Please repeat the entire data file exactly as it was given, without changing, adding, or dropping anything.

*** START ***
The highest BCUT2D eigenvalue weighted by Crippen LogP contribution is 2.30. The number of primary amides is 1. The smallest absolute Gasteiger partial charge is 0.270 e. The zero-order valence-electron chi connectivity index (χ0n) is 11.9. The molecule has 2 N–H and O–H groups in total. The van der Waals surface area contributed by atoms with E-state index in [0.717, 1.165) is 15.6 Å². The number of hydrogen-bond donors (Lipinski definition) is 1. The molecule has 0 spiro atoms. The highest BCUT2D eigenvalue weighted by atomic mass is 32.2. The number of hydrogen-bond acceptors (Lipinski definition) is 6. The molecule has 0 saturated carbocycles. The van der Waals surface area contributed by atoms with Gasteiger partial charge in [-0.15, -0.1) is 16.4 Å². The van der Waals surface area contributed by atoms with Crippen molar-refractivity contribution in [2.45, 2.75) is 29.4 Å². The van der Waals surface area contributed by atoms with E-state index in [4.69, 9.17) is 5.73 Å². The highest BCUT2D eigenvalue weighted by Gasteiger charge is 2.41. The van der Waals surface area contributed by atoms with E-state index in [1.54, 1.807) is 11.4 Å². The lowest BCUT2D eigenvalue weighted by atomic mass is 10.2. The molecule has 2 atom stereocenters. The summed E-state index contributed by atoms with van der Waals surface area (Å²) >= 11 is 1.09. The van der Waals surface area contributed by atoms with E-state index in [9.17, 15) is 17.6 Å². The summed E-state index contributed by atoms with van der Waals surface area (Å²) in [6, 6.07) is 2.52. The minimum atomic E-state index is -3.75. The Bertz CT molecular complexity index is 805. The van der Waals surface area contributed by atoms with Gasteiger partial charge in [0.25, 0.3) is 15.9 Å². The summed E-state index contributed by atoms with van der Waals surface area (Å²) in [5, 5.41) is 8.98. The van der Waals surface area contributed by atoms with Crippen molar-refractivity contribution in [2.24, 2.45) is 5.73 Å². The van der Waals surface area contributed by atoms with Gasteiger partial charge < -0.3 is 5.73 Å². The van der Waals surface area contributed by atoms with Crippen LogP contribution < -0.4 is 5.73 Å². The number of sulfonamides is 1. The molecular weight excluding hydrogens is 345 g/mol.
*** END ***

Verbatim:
The highest BCUT2D eigenvalue weighted by Crippen LogP contribution is 2.30. The number of primary amides is 1. The smallest absolute Gasteiger partial charge is 0.270 e. The zero-order valence-electron chi connectivity index (χ0n) is 11.9. The molecule has 2 N–H and O–H groups in total. The van der Waals surface area contributed by atoms with E-state index in [0.717, 1.165) is 15.6 Å². The number of hydrogen-bond donors (Lipinski definition) is 1. The molecule has 0 spiro atoms. The highest BCUT2D eigenvalue weighted by atomic mass is 32.2. The number of hydrogen-bond acceptors (Lipinski definition) is 6. The molecule has 0 saturated carbocycles. The van der Waals surface area contributed by atoms with Gasteiger partial charge in [-0.15, -0.1) is 16.4 Å². The van der Waals surface area contributed by atoms with Crippen molar-refractivity contribution in [2.45, 2.75) is 29.4 Å². The van der Waals surface area contributed by atoms with E-state index in [4.69, 9.17) is 5.73 Å². The highest BCUT2D eigenvalue weighted by Gasteiger charge is 2.41. The van der Waals surface area contributed by atoms with E-state index in [1.54, 1.807) is 11.4 Å². The lowest BCUT2D eigenvalue weighted by atomic mass is 10.2. The molecule has 2 atom stereocenters. The summed E-state index contributed by atoms with van der Waals surface area (Å²) >= 11 is 1.09. The van der Waals surface area contributed by atoms with E-state index in [9.17, 15) is 17.6 Å². The summed E-state index contributed by atoms with van der Waals surface area (Å²) in [6, 6.07) is 2.52. The minimum atomic E-state index is -3.75. The Bertz CT molecular complexity index is 805. The van der Waals surface area contributed by atoms with Gasteiger partial charge in [0.25, 0.3) is 15.9 Å². The summed E-state index contributed by atoms with van der Waals surface area (Å²) in [5, 5.41) is 8.98. The van der Waals surface area contributed by atoms with Crippen molar-refractivity contribution in [2.24, 2.45) is 5.73 Å². The van der Waals surface area contributed by atoms with Gasteiger partial charge < -0.3 is 5.73 Å². The van der Waals surface area contributed by atoms with Crippen LogP contribution < -0.4 is 5.73 Å². The number of sulfonamides is 1. The molecular weight excluding hydrogens is 345 g/mol.